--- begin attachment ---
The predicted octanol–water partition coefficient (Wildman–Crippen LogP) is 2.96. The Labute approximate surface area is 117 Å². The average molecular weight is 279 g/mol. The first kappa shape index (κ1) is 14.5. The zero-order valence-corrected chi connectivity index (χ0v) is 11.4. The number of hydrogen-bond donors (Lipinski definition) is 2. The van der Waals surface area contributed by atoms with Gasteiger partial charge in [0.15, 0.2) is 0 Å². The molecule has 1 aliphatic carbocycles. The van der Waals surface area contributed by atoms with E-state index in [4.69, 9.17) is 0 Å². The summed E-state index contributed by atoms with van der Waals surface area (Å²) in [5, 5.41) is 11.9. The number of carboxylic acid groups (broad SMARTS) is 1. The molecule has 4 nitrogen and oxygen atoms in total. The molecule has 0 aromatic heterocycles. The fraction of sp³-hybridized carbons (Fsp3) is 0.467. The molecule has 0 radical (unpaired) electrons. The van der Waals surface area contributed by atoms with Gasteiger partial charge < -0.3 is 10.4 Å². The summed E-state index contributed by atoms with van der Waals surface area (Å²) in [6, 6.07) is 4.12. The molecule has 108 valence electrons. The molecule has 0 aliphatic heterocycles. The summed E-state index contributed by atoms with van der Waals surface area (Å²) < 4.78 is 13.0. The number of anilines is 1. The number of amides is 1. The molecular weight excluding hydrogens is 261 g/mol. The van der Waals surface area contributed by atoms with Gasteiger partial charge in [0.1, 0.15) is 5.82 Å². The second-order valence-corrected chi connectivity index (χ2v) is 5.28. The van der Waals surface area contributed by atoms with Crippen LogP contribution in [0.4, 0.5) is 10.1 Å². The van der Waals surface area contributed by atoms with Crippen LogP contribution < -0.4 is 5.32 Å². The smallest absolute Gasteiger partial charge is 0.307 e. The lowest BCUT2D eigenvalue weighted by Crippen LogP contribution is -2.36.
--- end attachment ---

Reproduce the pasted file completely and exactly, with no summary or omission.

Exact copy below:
The predicted octanol–water partition coefficient (Wildman–Crippen LogP) is 2.96. The Labute approximate surface area is 117 Å². The average molecular weight is 279 g/mol. The first kappa shape index (κ1) is 14.5. The zero-order valence-corrected chi connectivity index (χ0v) is 11.4. The number of hydrogen-bond donors (Lipinski definition) is 2. The van der Waals surface area contributed by atoms with Gasteiger partial charge in [0.15, 0.2) is 0 Å². The molecule has 1 aliphatic carbocycles. The van der Waals surface area contributed by atoms with E-state index in [4.69, 9.17) is 0 Å². The summed E-state index contributed by atoms with van der Waals surface area (Å²) in [5, 5.41) is 11.9. The number of carboxylic acid groups (broad SMARTS) is 1. The molecule has 4 nitrogen and oxygen atoms in total. The molecule has 0 aromatic heterocycles. The fraction of sp³-hybridized carbons (Fsp3) is 0.467. The molecule has 0 radical (unpaired) electrons. The van der Waals surface area contributed by atoms with Gasteiger partial charge < -0.3 is 10.4 Å². The summed E-state index contributed by atoms with van der Waals surface area (Å²) in [6, 6.07) is 4.12. The molecule has 108 valence electrons. The molecule has 0 aliphatic heterocycles. The summed E-state index contributed by atoms with van der Waals surface area (Å²) < 4.78 is 13.0. The number of anilines is 1. The number of amides is 1. The molecular weight excluding hydrogens is 261 g/mol. The van der Waals surface area contributed by atoms with Gasteiger partial charge in [0.1, 0.15) is 5.82 Å². The second-order valence-corrected chi connectivity index (χ2v) is 5.28. The van der Waals surface area contributed by atoms with Crippen LogP contribution in [0.4, 0.5) is 10.1 Å². The van der Waals surface area contributed by atoms with Crippen LogP contribution < -0.4 is 5.32 Å². The smallest absolute Gasteiger partial charge is 0.307 e. The lowest BCUT2D eigenvalue weighted by Crippen LogP contribution is -2.36.